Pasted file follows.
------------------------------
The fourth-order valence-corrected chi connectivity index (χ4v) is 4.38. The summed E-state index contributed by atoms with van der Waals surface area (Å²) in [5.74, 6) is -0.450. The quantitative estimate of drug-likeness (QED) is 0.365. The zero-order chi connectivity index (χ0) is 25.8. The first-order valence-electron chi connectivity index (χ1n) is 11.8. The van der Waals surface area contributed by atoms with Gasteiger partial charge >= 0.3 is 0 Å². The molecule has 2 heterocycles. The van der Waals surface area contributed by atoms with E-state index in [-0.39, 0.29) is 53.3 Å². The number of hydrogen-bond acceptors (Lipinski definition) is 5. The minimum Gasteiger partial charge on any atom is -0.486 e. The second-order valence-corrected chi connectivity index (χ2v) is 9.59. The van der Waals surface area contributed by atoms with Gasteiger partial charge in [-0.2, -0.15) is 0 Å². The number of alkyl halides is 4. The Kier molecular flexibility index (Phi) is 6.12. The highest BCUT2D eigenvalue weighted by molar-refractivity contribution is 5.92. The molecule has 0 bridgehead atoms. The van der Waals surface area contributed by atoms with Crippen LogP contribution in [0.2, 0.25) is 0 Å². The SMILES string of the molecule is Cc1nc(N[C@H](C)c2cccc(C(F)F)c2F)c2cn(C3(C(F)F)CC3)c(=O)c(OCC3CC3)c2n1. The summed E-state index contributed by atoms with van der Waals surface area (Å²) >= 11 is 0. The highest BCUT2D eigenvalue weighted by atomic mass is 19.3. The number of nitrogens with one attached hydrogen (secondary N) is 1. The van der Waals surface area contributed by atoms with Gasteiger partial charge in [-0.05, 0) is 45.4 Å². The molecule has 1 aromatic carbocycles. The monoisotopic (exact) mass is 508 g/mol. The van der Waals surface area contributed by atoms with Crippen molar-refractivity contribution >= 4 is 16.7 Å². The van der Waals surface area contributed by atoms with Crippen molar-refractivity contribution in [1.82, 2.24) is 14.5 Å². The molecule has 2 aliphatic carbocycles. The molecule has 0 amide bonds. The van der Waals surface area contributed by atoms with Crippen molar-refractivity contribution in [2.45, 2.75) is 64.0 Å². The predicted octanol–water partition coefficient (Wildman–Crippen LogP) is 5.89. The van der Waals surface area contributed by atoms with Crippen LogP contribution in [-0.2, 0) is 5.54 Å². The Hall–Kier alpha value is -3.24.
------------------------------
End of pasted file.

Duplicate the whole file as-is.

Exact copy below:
The fourth-order valence-corrected chi connectivity index (χ4v) is 4.38. The summed E-state index contributed by atoms with van der Waals surface area (Å²) in [5.74, 6) is -0.450. The quantitative estimate of drug-likeness (QED) is 0.365. The zero-order chi connectivity index (χ0) is 25.8. The first-order valence-electron chi connectivity index (χ1n) is 11.8. The van der Waals surface area contributed by atoms with Gasteiger partial charge >= 0.3 is 0 Å². The molecule has 2 heterocycles. The van der Waals surface area contributed by atoms with E-state index in [-0.39, 0.29) is 53.3 Å². The number of hydrogen-bond acceptors (Lipinski definition) is 5. The minimum Gasteiger partial charge on any atom is -0.486 e. The second-order valence-corrected chi connectivity index (χ2v) is 9.59. The van der Waals surface area contributed by atoms with Gasteiger partial charge in [-0.2, -0.15) is 0 Å². The number of alkyl halides is 4. The Kier molecular flexibility index (Phi) is 6.12. The highest BCUT2D eigenvalue weighted by molar-refractivity contribution is 5.92. The molecule has 0 bridgehead atoms. The van der Waals surface area contributed by atoms with Crippen LogP contribution in [0.2, 0.25) is 0 Å². The SMILES string of the molecule is Cc1nc(N[C@H](C)c2cccc(C(F)F)c2F)c2cn(C3(C(F)F)CC3)c(=O)c(OCC3CC3)c2n1. The summed E-state index contributed by atoms with van der Waals surface area (Å²) >= 11 is 0. The highest BCUT2D eigenvalue weighted by atomic mass is 19.3. The number of nitrogens with one attached hydrogen (secondary N) is 1. The van der Waals surface area contributed by atoms with Gasteiger partial charge in [-0.05, 0) is 45.4 Å². The molecule has 1 aromatic carbocycles. The monoisotopic (exact) mass is 508 g/mol. The van der Waals surface area contributed by atoms with Crippen molar-refractivity contribution >= 4 is 16.7 Å². The van der Waals surface area contributed by atoms with Crippen molar-refractivity contribution in [1.82, 2.24) is 14.5 Å². The molecule has 2 aliphatic carbocycles. The molecule has 0 amide bonds. The van der Waals surface area contributed by atoms with Crippen molar-refractivity contribution in [2.45, 2.75) is 64.0 Å². The predicted octanol–water partition coefficient (Wildman–Crippen LogP) is 5.89. The van der Waals surface area contributed by atoms with Crippen LogP contribution in [-0.2, 0) is 5.54 Å². The Hall–Kier alpha value is -3.24.